It happens. You have big plans to only eat salad for dinner but then catch a whiff of your roommates burger and cave. And it's only Jan. 5. Don't waste time chewing on guilt. Enjoy the burger. There are many reasons why giving up a New Year's resolution isn't actually a bad thing. Give yourself some wiggle room. Lifestyle changes require patience, set backs and dedication. And, hey, your resolution may not even be as heavy as a ~lifestyle change~. If you spend too much time guilting yourself over breaking your resolution, you'll only find yourself stuck in a rut. Going easy on yourself allows for a new approach to try again, if you'd like.
We break little deals with ourselves on the regular. Just this morning I told myself I would stay away from dairy. On cue, my roommate trotted into the kitchen — where I was feasting on an apple — and presented a box of chocolate croissants. Croissants, I'm sure you know, are literally layered with butter. In less than 2 seconds of pondering I dug my hand into the box and picked myself the roundest croissant, robust with both butter and chocolate. Truth be told, I don't even feel bad about it. Self-inflicted guilt trips never lead to a positive destination.
First of all, life goes on. There will be more fitness classes scheduled. Fruit will continue to grow on trees. There are still pages in your journal for gratitude entries. Just because you gave up doesn't mean you have abandoned the resolution completely. If you have commitment issues, or in my case separation anxiety from butter, don't go all in at first. Ease yourself into the waters. Take a class once a week. Go on a jog. Have a bite. There are more opportunities to try that thing you've been meaning to do more of. If that thing is sucking every ounce of joy out of your life, maybe it wasn't worth it in the first place.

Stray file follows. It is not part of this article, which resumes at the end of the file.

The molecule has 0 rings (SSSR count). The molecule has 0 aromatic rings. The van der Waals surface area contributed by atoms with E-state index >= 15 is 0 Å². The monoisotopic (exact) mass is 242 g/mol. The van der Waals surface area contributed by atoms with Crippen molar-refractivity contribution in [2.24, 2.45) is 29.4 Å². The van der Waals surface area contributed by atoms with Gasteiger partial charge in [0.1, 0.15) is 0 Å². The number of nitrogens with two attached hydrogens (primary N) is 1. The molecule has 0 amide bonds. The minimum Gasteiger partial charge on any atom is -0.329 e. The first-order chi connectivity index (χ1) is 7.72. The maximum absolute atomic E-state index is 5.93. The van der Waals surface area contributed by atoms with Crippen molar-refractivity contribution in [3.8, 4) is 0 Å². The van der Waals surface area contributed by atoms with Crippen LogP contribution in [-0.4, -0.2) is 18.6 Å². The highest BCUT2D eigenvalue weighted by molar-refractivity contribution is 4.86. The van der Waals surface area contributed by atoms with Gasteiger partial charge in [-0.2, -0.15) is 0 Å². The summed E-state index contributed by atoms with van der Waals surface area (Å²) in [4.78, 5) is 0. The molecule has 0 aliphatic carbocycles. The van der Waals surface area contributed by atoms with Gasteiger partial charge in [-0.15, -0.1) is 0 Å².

Literally every single person in this world has given up on a resolution. You are not the biggest, most fickle failure in the world. Not even in the least bit. So many people abandon their resolutions almost immediately into the New Year it's become a common joke. There's actually advice on why you shouldn't set New Year's resolutions. Resolutions put the pressure on to make a change immediately. And that kind of pressure can be too scary to follow through with right away when you feel you haven't had a proper goodbye to your habit of eating cereal for dinner. Give yourself a second to adjust to the New Year at least before ditching chocolate.
TIME reports that a Harvard Business School working paper, "Goals Gone Wild", writes, "(w)ith goals, people narrow their focus. This intense focus can blind people to important issues that appear unrelated to their goal." Basically, sometimes setting a resolution can draw attention away to larger issues at hand. Giving up on your resolution then could actually be a ~good thing~. You might open yourself to the whole picture of what you want to change instead of just one minor detail you figure you should be doing more of.
Becoming a new you is a process. It takes trial and error and a step back on that intense workout schedule you, in the moment, thought you could stay totally committed to. If you want to stick to a resolution, ease up on your expectations. Life happens. Croissants cross your path. That new movie your friend and you really want to see together is playing at the same time your cardio class is supposed to start. There's always a new day to re approach what you want to work on. Also, just so you know, you're fabulous right now.